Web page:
Friday, October 30, 2009

Fruits and Nuts - Crazy Chess Players

When one thinks of chess players, visions of Hollywood glitz and glam instantly come to mind.  Handsome strapping lads with scores of beautiful women on their arms, being incessantly hounded by the paparazzi is pretty standard fare for top level chess players. Despite all of the glory, admiration and money being a top level chess player brings, it may surprise you to know that not all chess players are on Hollywood's A-list of celebrities.  It's true.  In fact, occasionally the game of chess actually draws some eccentric people.  I realize it's a little difficult to comprehend how this game might appeal to reclusive weirdos but believe me, there are some out there albeit hard to find.

Throughout chess history there have been a few fruits and nuts who combine to make the perfect "crazy salad". This is their moment.

Aron Nimzowitsch -
Nimzowitsch was a bit of an odd bird.  His most outrageous moment was perhaps when he lost first prize in a rapid tournament to Fritz Saemisch he jumped up on a table in the tournament room and screamed "Why must I lose to this idiot?"  However there were other oddities that landed him on this list.  Because honestly, have we not all insulted someone in a fit of rage or slashed all the 4 tires on their Ford Focus? We've all been there. So I cannot fault Nimzowitsch for that outburst.

Nimzowitsch's doctor told him he needed to exercise more.  The eccentric master heeded this advice by frequently performing aerobics in the chess hall during tournaments.  He also believed blood flow to his head would help him think better so he, on more than one occasion, would go to a corner of the chess hall and stand on his head for a few minutes.  Nimzowitsch also believed each time he attended a restaurant, regardless of where, the chef would intentionally give him less food than everyone else at the table.  Siegbert Tarrasch once remarked of Nimzowitsch, "he pretends to be crazy in order to drive us all crazy."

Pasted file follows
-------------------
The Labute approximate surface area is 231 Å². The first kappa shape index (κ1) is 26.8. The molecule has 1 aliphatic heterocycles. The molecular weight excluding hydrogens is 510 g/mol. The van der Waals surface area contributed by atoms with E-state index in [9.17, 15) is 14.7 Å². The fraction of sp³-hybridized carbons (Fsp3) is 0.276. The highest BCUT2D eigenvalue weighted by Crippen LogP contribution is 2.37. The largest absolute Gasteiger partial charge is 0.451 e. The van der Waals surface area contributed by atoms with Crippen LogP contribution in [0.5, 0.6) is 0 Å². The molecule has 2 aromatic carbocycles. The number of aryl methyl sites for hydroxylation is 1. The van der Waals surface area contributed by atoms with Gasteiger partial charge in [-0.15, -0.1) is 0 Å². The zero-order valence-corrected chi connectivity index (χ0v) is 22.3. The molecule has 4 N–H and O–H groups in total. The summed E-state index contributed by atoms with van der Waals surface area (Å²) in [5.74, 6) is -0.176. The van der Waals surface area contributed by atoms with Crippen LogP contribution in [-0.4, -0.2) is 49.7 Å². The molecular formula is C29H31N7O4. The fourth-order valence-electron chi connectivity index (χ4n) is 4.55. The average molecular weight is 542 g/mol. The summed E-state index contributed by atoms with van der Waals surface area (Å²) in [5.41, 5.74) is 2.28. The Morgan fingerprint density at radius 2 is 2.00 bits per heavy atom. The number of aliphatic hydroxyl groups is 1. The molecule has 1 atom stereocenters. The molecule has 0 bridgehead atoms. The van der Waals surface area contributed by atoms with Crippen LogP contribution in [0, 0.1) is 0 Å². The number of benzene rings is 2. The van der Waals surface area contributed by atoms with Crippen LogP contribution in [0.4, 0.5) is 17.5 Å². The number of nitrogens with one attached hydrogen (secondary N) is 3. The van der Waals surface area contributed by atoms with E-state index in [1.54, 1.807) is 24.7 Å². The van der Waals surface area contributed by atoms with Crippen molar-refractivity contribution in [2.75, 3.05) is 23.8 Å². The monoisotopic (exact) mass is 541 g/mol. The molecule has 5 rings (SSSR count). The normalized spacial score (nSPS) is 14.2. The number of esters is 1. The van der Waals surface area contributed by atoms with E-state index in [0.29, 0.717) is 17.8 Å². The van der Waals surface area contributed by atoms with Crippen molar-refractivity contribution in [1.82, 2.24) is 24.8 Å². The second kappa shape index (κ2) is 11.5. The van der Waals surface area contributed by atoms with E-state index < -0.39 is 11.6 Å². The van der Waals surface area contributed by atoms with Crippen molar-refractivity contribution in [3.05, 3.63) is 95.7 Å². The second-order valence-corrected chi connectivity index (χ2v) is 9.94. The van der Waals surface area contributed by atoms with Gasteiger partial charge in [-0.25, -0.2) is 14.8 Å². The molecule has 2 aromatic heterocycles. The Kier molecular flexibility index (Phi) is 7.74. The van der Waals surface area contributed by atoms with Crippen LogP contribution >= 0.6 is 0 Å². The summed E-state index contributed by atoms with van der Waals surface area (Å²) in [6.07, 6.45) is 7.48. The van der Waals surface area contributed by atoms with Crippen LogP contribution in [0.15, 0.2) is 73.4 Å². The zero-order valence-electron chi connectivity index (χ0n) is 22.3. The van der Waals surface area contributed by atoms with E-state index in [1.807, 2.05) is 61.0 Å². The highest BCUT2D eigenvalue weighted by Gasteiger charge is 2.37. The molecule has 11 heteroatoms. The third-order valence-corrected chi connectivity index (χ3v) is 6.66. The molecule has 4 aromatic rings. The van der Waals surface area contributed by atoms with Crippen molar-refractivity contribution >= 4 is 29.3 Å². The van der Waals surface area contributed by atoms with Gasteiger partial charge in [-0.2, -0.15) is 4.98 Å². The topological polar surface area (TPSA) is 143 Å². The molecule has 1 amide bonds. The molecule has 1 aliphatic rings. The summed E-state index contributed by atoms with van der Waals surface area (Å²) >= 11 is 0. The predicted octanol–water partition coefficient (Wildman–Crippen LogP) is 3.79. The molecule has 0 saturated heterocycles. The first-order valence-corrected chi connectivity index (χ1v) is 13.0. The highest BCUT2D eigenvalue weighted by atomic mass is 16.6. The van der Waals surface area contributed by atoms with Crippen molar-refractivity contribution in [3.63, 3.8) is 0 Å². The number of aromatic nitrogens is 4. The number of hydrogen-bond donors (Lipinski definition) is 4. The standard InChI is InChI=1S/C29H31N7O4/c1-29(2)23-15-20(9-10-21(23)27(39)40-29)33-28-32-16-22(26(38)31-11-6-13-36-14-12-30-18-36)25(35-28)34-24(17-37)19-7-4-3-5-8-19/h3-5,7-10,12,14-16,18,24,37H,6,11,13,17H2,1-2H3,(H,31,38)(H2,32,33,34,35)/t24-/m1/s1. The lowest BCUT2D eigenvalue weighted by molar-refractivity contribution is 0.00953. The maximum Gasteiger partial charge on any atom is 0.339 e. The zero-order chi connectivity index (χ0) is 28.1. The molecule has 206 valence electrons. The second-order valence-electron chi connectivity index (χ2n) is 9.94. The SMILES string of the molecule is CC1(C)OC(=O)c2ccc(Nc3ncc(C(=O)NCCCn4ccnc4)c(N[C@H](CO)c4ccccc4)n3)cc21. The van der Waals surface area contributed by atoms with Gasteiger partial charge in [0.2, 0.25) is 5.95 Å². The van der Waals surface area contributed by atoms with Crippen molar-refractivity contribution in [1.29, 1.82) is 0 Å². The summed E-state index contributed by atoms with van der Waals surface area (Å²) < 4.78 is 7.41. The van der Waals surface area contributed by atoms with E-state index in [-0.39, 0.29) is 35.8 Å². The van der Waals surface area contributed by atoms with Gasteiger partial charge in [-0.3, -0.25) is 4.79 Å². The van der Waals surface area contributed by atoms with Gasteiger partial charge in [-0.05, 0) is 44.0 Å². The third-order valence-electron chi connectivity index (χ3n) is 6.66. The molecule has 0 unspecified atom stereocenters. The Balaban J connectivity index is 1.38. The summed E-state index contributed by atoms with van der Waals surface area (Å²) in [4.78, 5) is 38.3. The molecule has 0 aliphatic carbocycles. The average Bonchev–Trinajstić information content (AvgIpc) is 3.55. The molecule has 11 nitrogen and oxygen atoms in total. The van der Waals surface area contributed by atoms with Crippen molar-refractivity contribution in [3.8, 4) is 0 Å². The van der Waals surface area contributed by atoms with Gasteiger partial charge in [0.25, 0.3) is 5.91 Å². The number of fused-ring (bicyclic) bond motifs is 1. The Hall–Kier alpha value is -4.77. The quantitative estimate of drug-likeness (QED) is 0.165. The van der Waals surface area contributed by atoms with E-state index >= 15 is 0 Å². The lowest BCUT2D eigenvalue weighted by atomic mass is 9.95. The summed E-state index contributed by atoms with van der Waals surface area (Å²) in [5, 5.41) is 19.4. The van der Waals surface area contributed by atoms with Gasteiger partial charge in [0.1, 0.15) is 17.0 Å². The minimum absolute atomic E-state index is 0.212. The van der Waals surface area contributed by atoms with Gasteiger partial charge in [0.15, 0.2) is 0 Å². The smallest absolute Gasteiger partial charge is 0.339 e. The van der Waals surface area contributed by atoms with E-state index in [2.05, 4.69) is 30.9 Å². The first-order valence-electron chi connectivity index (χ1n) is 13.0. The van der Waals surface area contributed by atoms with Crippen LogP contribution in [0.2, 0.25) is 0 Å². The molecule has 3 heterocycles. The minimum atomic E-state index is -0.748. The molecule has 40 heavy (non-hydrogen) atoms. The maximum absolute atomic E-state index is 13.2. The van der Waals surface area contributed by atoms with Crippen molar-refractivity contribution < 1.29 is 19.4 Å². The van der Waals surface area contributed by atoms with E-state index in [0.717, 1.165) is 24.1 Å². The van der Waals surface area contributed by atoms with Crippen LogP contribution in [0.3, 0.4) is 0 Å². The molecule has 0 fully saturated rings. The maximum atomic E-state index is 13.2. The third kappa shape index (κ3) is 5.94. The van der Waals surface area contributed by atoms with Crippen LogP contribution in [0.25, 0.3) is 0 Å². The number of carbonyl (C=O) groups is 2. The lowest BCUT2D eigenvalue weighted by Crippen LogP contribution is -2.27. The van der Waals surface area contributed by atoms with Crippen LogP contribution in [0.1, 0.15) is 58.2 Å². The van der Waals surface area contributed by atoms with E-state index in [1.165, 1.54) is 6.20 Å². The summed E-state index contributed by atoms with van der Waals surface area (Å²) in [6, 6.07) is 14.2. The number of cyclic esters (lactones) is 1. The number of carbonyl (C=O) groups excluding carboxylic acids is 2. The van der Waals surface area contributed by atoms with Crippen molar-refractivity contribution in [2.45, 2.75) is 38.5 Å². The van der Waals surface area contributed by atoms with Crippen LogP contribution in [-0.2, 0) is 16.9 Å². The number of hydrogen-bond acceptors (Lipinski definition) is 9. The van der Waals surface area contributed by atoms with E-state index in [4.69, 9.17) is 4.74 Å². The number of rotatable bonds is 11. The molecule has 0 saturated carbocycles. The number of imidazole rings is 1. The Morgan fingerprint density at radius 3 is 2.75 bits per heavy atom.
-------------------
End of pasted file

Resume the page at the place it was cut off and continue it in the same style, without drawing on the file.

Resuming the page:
Carlos Torre -
Mexican Grandmaster Carlos Torre was addicted to pineapple sundaes. I don't mean he just liked them, I mean he was obsessed with pineapple sundaes like Hillary Clinton is addicted to pantsuits.  He would eat several a day, sometimes more than 10.  He also had somewhat of an affinity for being naked.  He was arrested once for running down 5th avenue completely nude.  Torre was also once riding a bus, filled with passengers, and decided it would be a good idea to take off all of his clothes while in transit.

Bobby Fischer -
American born legend, Fischer is on everyone's "Top 5 players of all time" list.  After Fischer's world championship in 1972, his train sort of derailed somewhere.   Fischer was bitterly anti-semitic and at some point became wholly anti-American after some ugly clashes with the US government over some tax issues and playing abroad.  After 9/11, Fischer was quoted on a foreign radio program celebrating the terrorist attacks saying things such as, "what goes around comes around for the United States." And he publicly called for the death of President Bush as well as a military takeover of the United States so that hundreds of thousands of Jewish ring-leaders could be executed.  Fischer also denied the holocaust and at one point after retiring from chess claimed that "exposing the Jews for the criminals they are, for the murderers they are" is now his life's work.